Scout from Pine Bluff to Rodgers’ Plantation (April 25, 1865)
aka: Skirmish at Rodgers’ Plantation
The April 25, 1865, Union scouting expedition from Pine Bluff (Jefferson County) to Rodgers’ Plantation showed that the Civil War was far from over in Arkansas even as the Confederate armies in the east surrendered.
Captain Samuel W. Mallory of the Sixty-fourth U.S. Colored Troops (USCT), who was provost marshal at the Union garrison at Pine Bluff, accompanied a small detachment of twenty-six men led by Lieutenant John C. Kennedy of Company G, Thirteenth Illinois Cavalry Regiment, that left Pine Bluff on the morning of April 25, 1865.
Arriving at John Taylor’s plantation around 11:00 a.m., the Illinoisans encountered a pair of Union officers who informed them that Confederate lieutenant J. H. Dixon and seven of his men were moving up Bayou Bartholomew. The Federals set out in pursuit, arriving at Busby’s Bridge over the bayou to discover that Dixon and his men had left there an hour before.
The Union detachment caught up with them at Rodgers’ Plantation, and Mallory reported that “a slight skirmish ensued,” with two Confederates captured and a third severely wounded while Dixon and the remainder of his party fled. The Federals also freed two African American men who Dixon’s band had captured, along with two horses they had stolen that morning. A Mr. Monks told the Illinoisans that the guerrillas had robbed him of $100 in U.S. currency “and threatened to hang him, and got a rope for that purpose, because he would not give them more.”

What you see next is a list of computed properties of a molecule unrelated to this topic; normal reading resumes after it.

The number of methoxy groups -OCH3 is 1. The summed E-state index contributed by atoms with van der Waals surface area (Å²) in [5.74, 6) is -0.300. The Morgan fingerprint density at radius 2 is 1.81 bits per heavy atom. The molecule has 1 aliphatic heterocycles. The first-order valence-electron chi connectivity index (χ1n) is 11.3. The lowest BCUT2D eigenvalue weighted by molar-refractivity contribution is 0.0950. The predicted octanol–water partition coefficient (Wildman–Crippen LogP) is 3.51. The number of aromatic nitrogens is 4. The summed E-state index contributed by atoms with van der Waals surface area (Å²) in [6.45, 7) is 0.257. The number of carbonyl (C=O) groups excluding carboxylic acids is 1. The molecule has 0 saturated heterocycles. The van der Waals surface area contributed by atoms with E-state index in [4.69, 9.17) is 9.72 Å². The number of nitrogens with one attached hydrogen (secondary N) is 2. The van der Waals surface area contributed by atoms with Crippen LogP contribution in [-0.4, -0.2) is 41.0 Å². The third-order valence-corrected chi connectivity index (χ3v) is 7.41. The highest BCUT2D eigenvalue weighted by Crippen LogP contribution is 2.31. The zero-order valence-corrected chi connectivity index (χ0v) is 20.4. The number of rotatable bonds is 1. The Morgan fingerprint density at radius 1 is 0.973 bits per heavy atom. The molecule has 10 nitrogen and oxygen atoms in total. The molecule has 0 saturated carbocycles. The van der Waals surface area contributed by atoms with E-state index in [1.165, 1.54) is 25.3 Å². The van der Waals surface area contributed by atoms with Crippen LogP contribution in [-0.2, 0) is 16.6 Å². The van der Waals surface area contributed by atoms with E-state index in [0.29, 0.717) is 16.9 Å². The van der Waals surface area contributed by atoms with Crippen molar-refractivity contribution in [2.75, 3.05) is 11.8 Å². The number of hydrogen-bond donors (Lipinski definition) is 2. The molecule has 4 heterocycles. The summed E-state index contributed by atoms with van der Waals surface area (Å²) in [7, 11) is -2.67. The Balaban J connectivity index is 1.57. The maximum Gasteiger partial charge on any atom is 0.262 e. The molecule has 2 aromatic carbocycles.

The Yankees returned to Busby’s Bridge and crossed the bayou, where they learned that Dixon and three men had crossed an hour before and that a bushwhacker band led by Captain R. A. Kidd had moved through the area an hour prior to that. Mallory “deemed it inadvisable to follow them” and ordered the troops to return to Pine Bluff.
While Robert E. Lee had surrendered the Army of Northern Virginia on April 9, 1865, and Joseph E. Johnston would surrender the Army of Tennessee on April 26, the scout to Rodgers’ Plantation and the skirmish that followed showed that the Civil War was far from over in Arkansas as bands of Confederate guerrillas and deserters continued to operate throughout the state and Union forces set out in pursuit of them.
For additional information:
The War of the Rebellion: A Compilation of the Official Records of the Union and Confederate Armies, Series I, Vol. 48, part 1, p. 208. Washington DC: Government Printing Office, 1896.
Mark K. Christ
Central Arkansas Library System
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